Wardo et al, that's not my table it's someone elses. My table is very similar at home, I've got a 6' one that I picked up on craigslist for about a hundred or so if I remember correctly. Mine has a sink as well, I hook up a garden hose to it and then the drain goes to my garden. I only use it when I'm processing a lot of fish. If it's just a couple hollywood hughes hooked me up with a plastic table that I set up on my lawn. When I'm done I hose it off and it goes back into my shed. If you are using a stainless table you have to get a big good cutting board, otherwise when you graze it with the knife it instantly dulls the knife.

Corey uses the same half fillet method I use, a lot of guys use that. Johns is very similar is well except he actually makes a hole in the meat. I figured the quartering technique by watching the guys in Japan filleting fish, they do it very similar on big tuna and it works great on bigger yt and wsb.

That knife corey linked is the real deal, I bought one and it literally saws thru big bones. On the flip side you have to be VERY careful as it's so sharp I've cut myself nasty several times, my wife calls it the "killer knife" and refuses to pick it up because she was cutting veggies with it and it tried to maim her. She hid it but I found it and keep it separate from the cutlery drawer.

For your main filet knife you want it sharp, but not too sharp. This is from hughes and it's pretty true. If it's too sharp when you fillet off the skin later it keeps cutting thru the damn skin. So I use a 25 degree stick sharpener and only use the gray rods and not the finishing white rods.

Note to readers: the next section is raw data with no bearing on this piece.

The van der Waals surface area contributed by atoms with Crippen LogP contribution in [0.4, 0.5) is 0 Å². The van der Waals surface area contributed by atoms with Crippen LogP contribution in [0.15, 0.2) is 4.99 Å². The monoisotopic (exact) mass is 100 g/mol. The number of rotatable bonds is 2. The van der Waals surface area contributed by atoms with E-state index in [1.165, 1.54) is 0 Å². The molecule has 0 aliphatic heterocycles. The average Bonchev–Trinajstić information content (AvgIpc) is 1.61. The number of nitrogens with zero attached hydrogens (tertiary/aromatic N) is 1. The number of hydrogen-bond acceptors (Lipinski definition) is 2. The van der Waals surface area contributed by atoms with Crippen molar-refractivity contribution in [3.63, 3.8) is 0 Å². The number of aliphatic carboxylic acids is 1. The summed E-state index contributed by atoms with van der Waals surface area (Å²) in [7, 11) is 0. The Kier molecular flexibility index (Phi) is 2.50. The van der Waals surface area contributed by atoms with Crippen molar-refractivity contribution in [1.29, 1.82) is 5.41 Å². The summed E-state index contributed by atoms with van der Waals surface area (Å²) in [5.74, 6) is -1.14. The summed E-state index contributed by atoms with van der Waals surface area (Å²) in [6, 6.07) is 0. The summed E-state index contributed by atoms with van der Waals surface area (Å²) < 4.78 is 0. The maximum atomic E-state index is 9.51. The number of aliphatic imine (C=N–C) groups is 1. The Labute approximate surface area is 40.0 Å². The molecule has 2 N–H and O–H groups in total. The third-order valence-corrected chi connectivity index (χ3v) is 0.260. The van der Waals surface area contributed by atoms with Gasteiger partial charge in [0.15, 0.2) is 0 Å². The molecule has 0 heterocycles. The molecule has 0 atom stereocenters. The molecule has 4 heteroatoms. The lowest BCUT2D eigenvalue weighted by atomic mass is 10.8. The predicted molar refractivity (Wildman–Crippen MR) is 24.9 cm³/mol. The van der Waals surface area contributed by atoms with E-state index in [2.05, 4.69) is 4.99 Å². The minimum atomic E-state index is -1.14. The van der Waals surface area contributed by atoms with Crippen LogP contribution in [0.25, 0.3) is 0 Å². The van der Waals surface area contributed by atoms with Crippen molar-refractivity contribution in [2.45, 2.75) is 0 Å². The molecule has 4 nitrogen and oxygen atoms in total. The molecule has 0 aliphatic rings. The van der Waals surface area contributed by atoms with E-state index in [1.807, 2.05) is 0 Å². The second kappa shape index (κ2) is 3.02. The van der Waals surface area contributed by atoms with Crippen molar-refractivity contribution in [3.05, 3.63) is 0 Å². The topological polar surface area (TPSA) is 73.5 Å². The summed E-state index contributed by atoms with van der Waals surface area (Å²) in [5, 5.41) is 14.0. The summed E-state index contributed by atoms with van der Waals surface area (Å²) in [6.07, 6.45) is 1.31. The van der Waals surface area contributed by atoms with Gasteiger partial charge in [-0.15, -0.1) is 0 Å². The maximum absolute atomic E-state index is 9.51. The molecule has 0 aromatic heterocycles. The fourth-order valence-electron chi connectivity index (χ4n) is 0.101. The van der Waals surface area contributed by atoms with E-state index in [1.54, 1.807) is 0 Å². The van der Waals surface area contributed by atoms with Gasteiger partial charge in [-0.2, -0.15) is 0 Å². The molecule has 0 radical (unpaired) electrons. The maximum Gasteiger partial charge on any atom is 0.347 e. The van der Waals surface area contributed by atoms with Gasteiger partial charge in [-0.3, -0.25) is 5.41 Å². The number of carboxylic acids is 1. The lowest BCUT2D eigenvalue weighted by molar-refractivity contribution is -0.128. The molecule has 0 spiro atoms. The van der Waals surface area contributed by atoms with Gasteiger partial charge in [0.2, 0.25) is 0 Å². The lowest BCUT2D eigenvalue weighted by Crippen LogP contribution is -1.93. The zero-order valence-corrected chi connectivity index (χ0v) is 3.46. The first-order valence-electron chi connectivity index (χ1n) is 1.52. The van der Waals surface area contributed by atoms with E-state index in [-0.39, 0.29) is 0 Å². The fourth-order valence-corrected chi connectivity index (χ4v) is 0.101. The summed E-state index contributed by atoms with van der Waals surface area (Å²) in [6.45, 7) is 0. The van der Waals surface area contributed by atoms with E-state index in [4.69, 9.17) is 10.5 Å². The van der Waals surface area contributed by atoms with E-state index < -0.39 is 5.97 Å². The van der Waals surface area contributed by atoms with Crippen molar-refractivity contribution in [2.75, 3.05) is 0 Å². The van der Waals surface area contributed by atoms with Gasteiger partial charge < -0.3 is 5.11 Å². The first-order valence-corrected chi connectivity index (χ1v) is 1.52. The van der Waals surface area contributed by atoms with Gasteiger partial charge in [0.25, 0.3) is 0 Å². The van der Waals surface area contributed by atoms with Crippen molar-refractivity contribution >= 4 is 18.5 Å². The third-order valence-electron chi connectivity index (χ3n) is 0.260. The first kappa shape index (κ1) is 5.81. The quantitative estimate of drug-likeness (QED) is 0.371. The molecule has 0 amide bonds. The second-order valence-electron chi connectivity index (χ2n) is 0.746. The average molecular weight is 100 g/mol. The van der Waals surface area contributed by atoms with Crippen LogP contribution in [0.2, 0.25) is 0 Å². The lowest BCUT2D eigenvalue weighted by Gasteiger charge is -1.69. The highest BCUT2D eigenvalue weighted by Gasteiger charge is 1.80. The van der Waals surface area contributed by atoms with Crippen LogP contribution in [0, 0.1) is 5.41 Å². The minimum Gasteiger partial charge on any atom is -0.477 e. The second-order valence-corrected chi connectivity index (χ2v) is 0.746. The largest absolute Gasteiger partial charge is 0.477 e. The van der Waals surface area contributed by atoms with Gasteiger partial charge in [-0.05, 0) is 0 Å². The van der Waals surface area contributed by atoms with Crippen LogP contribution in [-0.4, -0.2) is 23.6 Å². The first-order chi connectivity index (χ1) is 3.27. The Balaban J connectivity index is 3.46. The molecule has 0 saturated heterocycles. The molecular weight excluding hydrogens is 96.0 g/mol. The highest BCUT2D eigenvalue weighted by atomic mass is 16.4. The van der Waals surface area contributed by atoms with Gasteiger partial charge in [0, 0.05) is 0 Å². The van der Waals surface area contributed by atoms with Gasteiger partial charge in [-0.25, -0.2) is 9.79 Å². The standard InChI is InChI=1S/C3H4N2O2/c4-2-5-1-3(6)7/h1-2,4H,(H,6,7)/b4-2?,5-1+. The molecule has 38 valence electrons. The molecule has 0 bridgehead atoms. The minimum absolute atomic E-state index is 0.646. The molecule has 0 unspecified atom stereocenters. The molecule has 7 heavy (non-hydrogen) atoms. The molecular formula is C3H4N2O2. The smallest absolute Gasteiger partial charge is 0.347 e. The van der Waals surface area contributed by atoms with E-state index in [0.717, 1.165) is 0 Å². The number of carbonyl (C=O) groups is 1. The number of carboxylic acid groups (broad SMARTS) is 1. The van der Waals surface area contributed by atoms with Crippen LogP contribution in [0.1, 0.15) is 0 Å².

Carter I think it depends on your level of care, you probably take much better care of your fish than I do. I used to scale my yt and wsb and then noticed they became more mushy when we were piling a lot of fish in the fish bag. My lameo theory is that the scales and slime protect the fish skin a bit better. When the scales are removed if you don't make sure that the fish stays out of the ice water and don't have fish against each other the freshwater goes thru the skin easier via osmosis. The fish slime/skin seems to protect the fish better in the freezer too, it never is freezer burned under the skin.

And finally anyone who asked about the salinity, I try to use a bucket of pure seawater whenever I can. But when I'm home, I picked up some of the cheapest bags of "instant ocean" (it wasn't that brand but a similar one) and keep them at the house. I don't use a refractometer or specific gravity meter, I just kind of dump salt in and taste it until it tastes like seawater. I use that when I'm burping the ziplock bags before freezing them.

I'm going to do a sashimi prep video soon and I'll post it up here as well.
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Re: diy: Filleting yellowtail

Postby 32juan » August 27th, 2015, 8:34 pm

I try to keep my fillet knife razor sharp. It's a 10" forshner scimitar. I utilize the 1/2 fillet method method, and it will slice thru ribs from 30# yt like butter. I use my kitchen knives for skinning the fillets during meal preparation, so going thru the skin is not usually an issue.

I also use the 6' plastic lifetime tables, but I put some strips of skateboard grip tape spaced apart and it helps to keep the fish from sliding around too much.
Image

For the collars, I have a Ginsu serrated knife that does the trick. I filleted my last yellow in around 4 min.

One last thing, I don't separate the fillets until I've cut both of them clear of the spine. Trying to cut along a curved fish is much less easy than a whole one
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Re: diy: Filleting yellowtail

Postby WetStarfish » September 22nd, 2015, 11:49 am

Thanks for the DIY video and nice narration!